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How to Remove All of a Dandelion Tap Root

By Kathryn Hatter ; Updated September 21, 2017

Gardeners who have problems with dandelions may despair when these yellow fuzzy blossoms dot their landscapes. While herbicides can be effective for removing dandelions, some gardeners prefer not to use chemicals on their lawns. Instead, you can remove dandelions by digging them up from your lawn. If you decide to dig up dandelions, you must remove all of a dandelion taproot from the soil, because the dandelion can regenerate if even a small portion of the long taproot remains in the soil.

Position the weeding fork several inches away from the crown of the dandelion and begin pushing it straight down into the soil.

Push the weeding fork down at least 4 to 5 inches and pull the weeding fork back out again.

Reposition the weeding fork several inches away from the first spot and push it down into the soil again. The goal is to loosen the taproot from the soil so you can gently pull the entire taproot up from the soil without breaking it into pieces.

Continue working the weeding fork around the dandelion plant and gently tugging at the taproot until the root is so loose that you can pull it out of the soil in one piece.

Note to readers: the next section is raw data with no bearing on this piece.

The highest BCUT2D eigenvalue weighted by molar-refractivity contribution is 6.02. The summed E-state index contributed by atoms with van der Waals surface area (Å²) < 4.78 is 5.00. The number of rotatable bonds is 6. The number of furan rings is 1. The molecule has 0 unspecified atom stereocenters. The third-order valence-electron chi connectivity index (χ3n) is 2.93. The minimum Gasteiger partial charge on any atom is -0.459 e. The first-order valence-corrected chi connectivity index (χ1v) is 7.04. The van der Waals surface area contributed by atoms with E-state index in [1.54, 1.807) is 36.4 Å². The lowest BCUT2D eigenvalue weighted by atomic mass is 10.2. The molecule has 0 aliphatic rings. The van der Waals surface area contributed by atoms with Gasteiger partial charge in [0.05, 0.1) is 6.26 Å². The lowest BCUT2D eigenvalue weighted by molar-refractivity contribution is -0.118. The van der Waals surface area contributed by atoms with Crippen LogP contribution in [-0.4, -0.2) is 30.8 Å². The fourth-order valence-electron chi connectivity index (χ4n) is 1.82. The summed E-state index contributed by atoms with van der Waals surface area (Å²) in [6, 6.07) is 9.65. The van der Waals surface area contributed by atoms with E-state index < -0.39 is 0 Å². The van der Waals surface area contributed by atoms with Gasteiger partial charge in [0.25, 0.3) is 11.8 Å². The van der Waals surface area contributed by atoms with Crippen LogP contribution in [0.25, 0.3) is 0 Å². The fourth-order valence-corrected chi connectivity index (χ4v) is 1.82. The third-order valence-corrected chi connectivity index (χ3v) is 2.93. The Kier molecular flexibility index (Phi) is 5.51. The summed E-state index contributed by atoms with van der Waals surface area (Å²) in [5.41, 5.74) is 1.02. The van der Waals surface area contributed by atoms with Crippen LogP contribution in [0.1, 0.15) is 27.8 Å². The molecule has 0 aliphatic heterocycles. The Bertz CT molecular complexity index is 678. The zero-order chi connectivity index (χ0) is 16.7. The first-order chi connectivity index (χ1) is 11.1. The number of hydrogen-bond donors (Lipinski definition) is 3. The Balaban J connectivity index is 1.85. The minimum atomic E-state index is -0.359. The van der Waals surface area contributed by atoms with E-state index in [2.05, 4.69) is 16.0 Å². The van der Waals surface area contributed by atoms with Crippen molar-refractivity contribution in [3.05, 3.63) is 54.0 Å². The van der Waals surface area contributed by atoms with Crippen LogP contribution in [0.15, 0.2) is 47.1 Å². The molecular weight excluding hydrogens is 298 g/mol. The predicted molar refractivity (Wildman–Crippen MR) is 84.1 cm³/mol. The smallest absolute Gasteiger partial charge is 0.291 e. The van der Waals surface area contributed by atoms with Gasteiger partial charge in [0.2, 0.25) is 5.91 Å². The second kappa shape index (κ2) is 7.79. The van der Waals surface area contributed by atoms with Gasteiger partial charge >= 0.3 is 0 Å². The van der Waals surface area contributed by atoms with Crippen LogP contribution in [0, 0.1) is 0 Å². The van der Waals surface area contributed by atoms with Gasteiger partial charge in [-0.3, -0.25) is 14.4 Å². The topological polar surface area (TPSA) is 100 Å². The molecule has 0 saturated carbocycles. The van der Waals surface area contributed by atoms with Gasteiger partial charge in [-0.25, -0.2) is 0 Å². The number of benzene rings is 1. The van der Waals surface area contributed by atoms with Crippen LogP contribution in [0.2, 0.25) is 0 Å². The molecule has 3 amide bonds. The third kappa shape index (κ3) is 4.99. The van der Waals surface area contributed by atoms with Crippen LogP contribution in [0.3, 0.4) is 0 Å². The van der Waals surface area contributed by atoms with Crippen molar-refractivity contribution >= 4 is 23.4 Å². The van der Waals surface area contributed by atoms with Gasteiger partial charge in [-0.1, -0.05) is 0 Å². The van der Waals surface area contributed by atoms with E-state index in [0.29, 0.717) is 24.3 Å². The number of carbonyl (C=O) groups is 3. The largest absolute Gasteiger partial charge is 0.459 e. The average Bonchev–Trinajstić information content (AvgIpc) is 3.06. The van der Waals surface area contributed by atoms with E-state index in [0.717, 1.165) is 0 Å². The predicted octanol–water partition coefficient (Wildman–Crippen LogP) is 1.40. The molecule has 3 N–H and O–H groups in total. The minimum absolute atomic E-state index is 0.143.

Remove the dandelion plant (with the entire taproot) from the soil and look at the taproot to see if it is intact. If the root is intact, throw the dandelion plant into the bucket and continue digging up other dandelions. If the taproot did not come out of the soil intact, dig further down into the soil to find the remaining root still lodged in the soil. Continue digging until you remove it entirely.

With your hands, smooth the soil over the area where the dandelion grew, replacing the soil you displaced while digging.


Things You Will Need

  • Long weeding fork
  • Bucket


  • Wait to dig dandelions until after a soaking rain for best results. The wet soil will release the dandelion taproots more easily. If you do not wish to wait for rain, saturate the soil with water from a hose or watering can instead.

About the Author


Kathryn Hatter is a veteran home-school educator, as well as an accomplished gardener, quilter, crocheter, cook, decorator and digital graphics creator. As a regular contributor to Natural News, many of Hatter's Internet publications focus on natural health and parenting. Hatter has also had publication on home improvement websites such as Redbeacon.